A growing preponderance of remote work (and remote learning), combined with low mortgage rates and young families yearning for more physical space, is driving a "pandemic real estate boom" in many parts of the country.
When it comes to purchasing a new home, it's essential to be realistic about what you expect to pay. While most people focus on their monthly mortgage payment, other costs related to the purchase are frequently overlooked. Some of these costs are one-time (paid at purchase or immediately after) while others persist over your entire ownership tenure.
Here's a recap of some important expenses to keep in mind:
Cost #1: Closing Costs
Closing costs is a catch-all term for fees that are paid during a real estate transaction. Examples include:
- Cost of inspection
- Lawyer fees
- Recording costs
- Appraisal fees
- Document fees
- Surveyance fee
- Title fee
- Mortgage application fee
- Escrow fees
In aggregate, closing costs commonly run between 2% to 5% of the home's purchase price. That said, some of these costs are optional, negotiable, or typically paid by the seller (ex: realtors' commission). Ask your realtor to review the expected closing costs to avoid any unpleasant surprises.
Cost #2: Earnest Money
Like a security deposit, earnest money is a good faith deposit to indicate your seriousness in purchasing a property (and to compensate the seller for the risk of taking the property off the market during the escrow period). It can range from a few hundred dollars to several thousand. Assuming the deal completes, the buyer's earnest money is typically applied toward closing costs. But if you back out of the agreement, you could forfeit this deposit.
Cost #3: Moving Expenses
While a cross-town move to a small apartment can be as simple as renting a truck, moving into a home often requires professional movers' assistance. Long-distance moves can be especially expensive. Make sure to account for this in your budget.
Cost #4: Renovating or Remodeling
When moving into a new home, consider potential repairs, renovation, or remodeling expenses. Typically, the prior owners had different tastes and lifestyle than yours. Will you replace windows, repaint walls, change tiles, add cabinets, or even remodel an entire kitchen or bathroom? It is often easier to do so before moving in but make sure to budget appropriately.
Recurring Costs of Ownership
Cost #5: Property & Parcel Taxes
Often, lenders bundle property taxes into your mortgage payment, potentially obscuring this ongoing cost of ownership. Moreover, property taxes can vary widely depending on locale (as low as 0.27% of the home's assessed value in Hawaii, vs. 2.47% in New Jersey), so it's especially important to make an apples-to-apples comparison when relocating.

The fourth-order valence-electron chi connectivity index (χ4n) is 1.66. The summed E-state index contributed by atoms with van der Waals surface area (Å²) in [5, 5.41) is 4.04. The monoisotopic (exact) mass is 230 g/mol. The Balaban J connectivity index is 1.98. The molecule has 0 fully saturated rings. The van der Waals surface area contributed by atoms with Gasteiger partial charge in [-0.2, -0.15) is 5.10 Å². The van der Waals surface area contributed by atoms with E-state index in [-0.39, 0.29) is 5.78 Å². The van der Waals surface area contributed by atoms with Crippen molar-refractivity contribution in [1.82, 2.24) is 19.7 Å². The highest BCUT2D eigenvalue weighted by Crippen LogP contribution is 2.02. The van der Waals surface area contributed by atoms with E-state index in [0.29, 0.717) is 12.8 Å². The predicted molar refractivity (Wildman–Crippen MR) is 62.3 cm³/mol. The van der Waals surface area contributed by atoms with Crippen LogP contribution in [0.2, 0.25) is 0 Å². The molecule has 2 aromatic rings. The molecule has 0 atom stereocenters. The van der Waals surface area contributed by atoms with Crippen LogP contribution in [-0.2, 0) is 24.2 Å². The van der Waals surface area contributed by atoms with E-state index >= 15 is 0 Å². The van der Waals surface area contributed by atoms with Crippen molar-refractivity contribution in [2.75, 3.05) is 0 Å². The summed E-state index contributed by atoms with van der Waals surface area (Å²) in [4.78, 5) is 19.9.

Finally, property taxes are likely to increase over time. In some cases, property owners may be hit with a supplemental property tax bill at the end of their first year of ownership. This could happen if the county determines that your house was undervalued at the time of purchase. On the positive side, some states offer complete or partial exemptions to specific categories of homeowners such as retirees, seniors, disabled veterans.
Cost #6: Homeowner’s Insurance
Similar to property taxes, homeowner's insurance may be bundled into the monthly mortgage payment. However, it's important to remember that the premium will likely increase over time, depending on your coverage needs and your home's value. If the area is prone to natural disasters such as floods, hurricanes, earthquakes, or wildfires, expect to pay significantly more.
Cost #7: Utilities
Remember to account for the utilities you’ll be responsible for, especially if moving into a larger place or one with a big backyard
- Cable & internet
Maintaining a backyard pool, or cooling & heating a larger house may result in substantially higher utility costs than you are accustomed to.
Cost #8: Maintenance and Repairs
Home repairs are almost inevitable, especially when purchasing an older home. Experts estimate that annual maintenance costs will run between 1% and 4% of a home's value as a rule of thumb. Older homes frequently have more deferred maintenance issues, especially those listed as part of an estate sale. Moreover, you may find it necessary to hire additional helpers (ex: landscapers, pool cleaners) to maintain your property, and should factor this into your budget as well.
Cost #9: HOA dues and CC&Rs related costs
If you buy a home in a planned, covenanted community, you'll most likely be required to be part of a homeowner's association (HOA). You will pay monthly dues and occasional special assessments. The HOA community rules are described in what is called the Declaration of Covenants, Conditions, and Restrictions (CC&Rs). Abiding by these might also entail additional costs and potential penalties. Read them carefully before buying. If you fall behind in those dues and assessments, the HOA can get a lien on your home, possibly leading to a foreclosure.
Adding up the hidden costs of buying a home can be stressful. But facing the numbers head-on will help you better prepare for what’s to come. Finally, remember that the best time to buy a house, like any other long-term investment, is usually when most people are selling.
STILL THINKING ABOUT BUYING A HOME? LET'S TALK.
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